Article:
Indonesian and Western music intermingle in a haunting accompaniment to Garin Nugroho’s horror film Satan Jawa.

Australian composer Iain Grandage is no stranger to horror. His 2016 percussion concerto Dances with Devils – which Claire Edwardes premiered last July with the Melbourne and Tasmanian Symphony Orchestras – was inspired by the 19th century Australian Gothic literary tradition, Grandage bringing to life short stories of terror and isolation in the Australian bush.

His latest project sees him delving once more into the supernatural, teaming up with Indonesian composer Rahayu Supanggah to create a live score for a new film, Satan Jawa. The specially commissioned film will be screened in Melbourne as part of Asia TOPA, accompanied by the Melbourne Symphony Orchestra and an ensemble of Indonesian Gamelan players.

Garin Nugroho’s Satan Jawa

Inspired by Javanese mythology and the 1922 expressionist horror film Nosferatu, Satan Jawa is directed by revered Indonesian filmmaker Garin Nugroho. “He’s an extraordinary, multi-faceted artist,” Grandage tells me over the phone from Indonesia, where he has been working on the score with the gamelan ensemble. “He’s a writer, choreographer, director, film director, and immensely loved and well known in Indonesia.”

Nugroho makes both commercial and arthouse films, but is perhaps best-known for his 2006 musical film Opera Jawa. But while Opera Jawa is saturated in colour, Satan Jawa is in stark black and white, channeling darker stories from Javanese mythology. “He’s found a way of fusing some of the expressionist silent film styles as exemplified by Nosferatu and other black and white silent movie classics from Europe with Javanese stories that pre-date Islam arriving in Java,” says Grandage.

“They’re ancient myths that he’s dealing with here, and this one specifically – the myth of the Pesugihan – is not dissimilar to the western Faust myth. It’s a poor man who sells his soul to the devil in order to gain wealth, and his duty is to care for his house in order to appease Satan.”

But as in deal-with-the-devil scenarios from stories the world over, the challenge proves impossible – he can never tend the house enough. “It’s a lesson about materialism as much as spiritual cleanliness,” says Grandage. “It’s an immensely beautiful film involving traditional Javanese dance, complete with clowns and high and low status characters – very stylised movement, but a very easy to follow narrative for all audiences.”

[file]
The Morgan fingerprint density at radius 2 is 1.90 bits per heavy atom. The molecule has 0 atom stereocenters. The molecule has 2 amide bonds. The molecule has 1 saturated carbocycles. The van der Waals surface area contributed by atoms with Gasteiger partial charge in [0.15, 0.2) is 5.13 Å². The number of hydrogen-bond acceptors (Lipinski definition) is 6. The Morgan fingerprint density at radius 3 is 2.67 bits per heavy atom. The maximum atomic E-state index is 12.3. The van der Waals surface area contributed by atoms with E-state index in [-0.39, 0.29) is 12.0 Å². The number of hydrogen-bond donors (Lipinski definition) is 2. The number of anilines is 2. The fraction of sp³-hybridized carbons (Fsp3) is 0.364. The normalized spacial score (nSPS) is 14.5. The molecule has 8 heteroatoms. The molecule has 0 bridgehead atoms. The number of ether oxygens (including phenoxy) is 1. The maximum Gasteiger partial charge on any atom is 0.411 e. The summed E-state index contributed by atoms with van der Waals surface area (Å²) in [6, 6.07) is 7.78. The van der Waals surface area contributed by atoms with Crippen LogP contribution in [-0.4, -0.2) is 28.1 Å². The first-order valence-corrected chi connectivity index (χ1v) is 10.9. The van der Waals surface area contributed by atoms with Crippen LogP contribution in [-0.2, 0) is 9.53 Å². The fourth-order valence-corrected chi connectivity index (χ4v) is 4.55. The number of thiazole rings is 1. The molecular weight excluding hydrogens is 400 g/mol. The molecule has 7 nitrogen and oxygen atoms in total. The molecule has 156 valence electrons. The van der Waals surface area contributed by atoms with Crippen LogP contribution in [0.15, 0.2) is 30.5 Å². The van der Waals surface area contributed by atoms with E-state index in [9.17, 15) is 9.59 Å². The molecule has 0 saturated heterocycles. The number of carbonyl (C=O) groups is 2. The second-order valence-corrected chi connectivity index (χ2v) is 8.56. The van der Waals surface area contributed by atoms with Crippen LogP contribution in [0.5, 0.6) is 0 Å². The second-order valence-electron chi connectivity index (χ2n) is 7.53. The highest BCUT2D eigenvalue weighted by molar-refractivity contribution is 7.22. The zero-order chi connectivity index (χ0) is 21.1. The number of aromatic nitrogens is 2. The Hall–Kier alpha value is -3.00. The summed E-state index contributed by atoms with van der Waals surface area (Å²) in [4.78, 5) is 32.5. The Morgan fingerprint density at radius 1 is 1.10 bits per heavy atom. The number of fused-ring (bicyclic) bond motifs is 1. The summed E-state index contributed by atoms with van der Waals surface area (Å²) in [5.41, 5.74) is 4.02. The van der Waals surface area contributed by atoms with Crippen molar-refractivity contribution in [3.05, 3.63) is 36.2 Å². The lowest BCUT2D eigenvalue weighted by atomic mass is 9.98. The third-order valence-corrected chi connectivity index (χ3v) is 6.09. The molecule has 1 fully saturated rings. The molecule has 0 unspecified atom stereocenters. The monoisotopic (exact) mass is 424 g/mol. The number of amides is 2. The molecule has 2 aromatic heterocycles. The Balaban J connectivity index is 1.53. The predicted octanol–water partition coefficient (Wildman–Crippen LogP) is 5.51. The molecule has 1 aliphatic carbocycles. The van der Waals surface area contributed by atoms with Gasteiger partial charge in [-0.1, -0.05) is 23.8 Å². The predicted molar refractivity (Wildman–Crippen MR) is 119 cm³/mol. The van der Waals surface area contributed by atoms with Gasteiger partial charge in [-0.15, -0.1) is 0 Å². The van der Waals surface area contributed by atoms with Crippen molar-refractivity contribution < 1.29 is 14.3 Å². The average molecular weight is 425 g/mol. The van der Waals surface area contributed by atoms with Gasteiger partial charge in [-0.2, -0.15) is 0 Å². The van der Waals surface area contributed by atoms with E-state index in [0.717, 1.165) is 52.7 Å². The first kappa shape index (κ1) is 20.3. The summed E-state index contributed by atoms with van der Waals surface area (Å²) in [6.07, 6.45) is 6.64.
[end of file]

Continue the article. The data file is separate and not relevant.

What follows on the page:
The film was created before the score, Garin shooting the entire thing in six days. “It’s an extraordinary work of art,” says Grandage. “He is such a polymath, and he’s working with a group of actors and dancers and creative artists who do things incredibly quickly because they have a shorthand together.”

Garin Nugroho’s Satan Jawa

Next, Supanggah created a gamelan score. “I’m always aware in these kinds of cultural collaborations of the history of the colonial experience in Indonesia, of not dominating,” says Grandage. “This is an Indonesian story being told by the combined forces of Indonesian and western music. And because the story is Javanese and there are many traditional Javanese elements within the score, I wanted to leave the pre-eminent and first response to the gamelan itself.”

But there’s a dialogue between gamelan and orchestra, and already having the gamelan ensemble’s response gave Grandage a unique framework upon which to base his own contributions. “Indonesian music has its own pitch collections, which are different to the western twelve tone system,” he says. “They have the pelog that has seven pitches, and the slendro scale which has five. And those two scales have a single common note, which is our western B Flat. Having had the first response of the gamelan, it gave me the key around which I could then work the orchestral score.”